To arrive at the Hindiyya building, the next station of this trail, it is preferable to walk south 500 meters down Nablus Street towards Bab al-‘Amud. On the south, one can see a group of buildings which include the YMCA hotel, the American Consulate building, Sa’d and Sa’id Mosque, the bus station, and the Columbia building, arriving at Hindiyya building at the crossing between the end of Nablus street and al-Sultan street, adjacent to Columbia building.
Name and Location
The building was named after a Jerusalem family which owns it. It enjoys a prime location, with the German Schmidt School to the east, and Bab al-‘Amud, the most important entrance to the Old City, a few steps to the south.
The building architecture is a true example of Arab architecture outside the City Wall, typical of British mandate period construction around the end of the 1930s. The building has three floors, with the first designed to hold commercial stores, and the second and third for offices. The main feature of the building is that it merges old, local architectural traditions with some modern, imported elements, including large windows, internal open spaces, multi-levels, floor pavements, open balconies surrounded by iron railings, and hanging balconies carried by cables, which are features of architectural modernization. The local traditions can be seen in the alternating colors of stone course (Ablaq), window arches, and round, protruding ornaments of Arabesque design, reflecting those that adorn the city wall in Bab al-‘Amud area and other 16th century Ottoman architectural styles.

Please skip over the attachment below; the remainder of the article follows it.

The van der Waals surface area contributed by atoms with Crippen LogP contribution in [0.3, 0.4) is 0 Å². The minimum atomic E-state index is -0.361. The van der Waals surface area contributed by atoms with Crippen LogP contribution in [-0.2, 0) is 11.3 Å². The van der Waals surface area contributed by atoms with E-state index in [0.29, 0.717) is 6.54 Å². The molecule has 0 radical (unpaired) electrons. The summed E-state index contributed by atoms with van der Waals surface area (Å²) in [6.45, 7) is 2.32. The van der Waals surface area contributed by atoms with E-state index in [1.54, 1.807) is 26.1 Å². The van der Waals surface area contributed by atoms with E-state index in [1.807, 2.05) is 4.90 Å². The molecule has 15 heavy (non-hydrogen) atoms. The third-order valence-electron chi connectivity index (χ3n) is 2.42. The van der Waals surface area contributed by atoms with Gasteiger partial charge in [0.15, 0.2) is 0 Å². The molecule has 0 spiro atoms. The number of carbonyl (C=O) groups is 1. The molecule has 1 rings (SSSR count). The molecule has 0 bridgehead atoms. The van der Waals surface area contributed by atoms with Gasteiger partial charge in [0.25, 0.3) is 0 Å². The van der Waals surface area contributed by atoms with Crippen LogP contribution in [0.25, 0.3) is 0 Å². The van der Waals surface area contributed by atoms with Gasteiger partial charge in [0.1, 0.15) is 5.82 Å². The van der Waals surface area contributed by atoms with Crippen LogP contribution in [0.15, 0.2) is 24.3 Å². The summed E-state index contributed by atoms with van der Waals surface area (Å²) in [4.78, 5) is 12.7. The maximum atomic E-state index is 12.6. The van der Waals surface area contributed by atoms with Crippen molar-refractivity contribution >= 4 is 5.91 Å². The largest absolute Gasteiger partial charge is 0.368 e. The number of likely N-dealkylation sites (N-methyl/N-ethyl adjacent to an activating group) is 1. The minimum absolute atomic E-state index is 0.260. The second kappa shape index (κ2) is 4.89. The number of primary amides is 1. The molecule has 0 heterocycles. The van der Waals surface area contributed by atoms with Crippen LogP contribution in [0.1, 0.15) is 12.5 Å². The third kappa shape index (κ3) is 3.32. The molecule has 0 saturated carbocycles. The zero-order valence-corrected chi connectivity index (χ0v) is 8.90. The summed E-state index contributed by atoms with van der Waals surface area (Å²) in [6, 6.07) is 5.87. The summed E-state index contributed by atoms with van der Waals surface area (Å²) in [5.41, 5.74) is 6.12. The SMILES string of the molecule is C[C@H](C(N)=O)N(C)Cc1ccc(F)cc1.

In order to feel the differences depicted in the architecture of this trail, it is suggested that the visitor takes a closer look at the building opposite to the Hindiyya building, namely, the Schmidt School building, where architectural units resembling European towers during the middle ages are concentrated, and where the building stone fabric is free from any colors or Arabesque ornaments, keeping in mind that the building was constructed in 1898.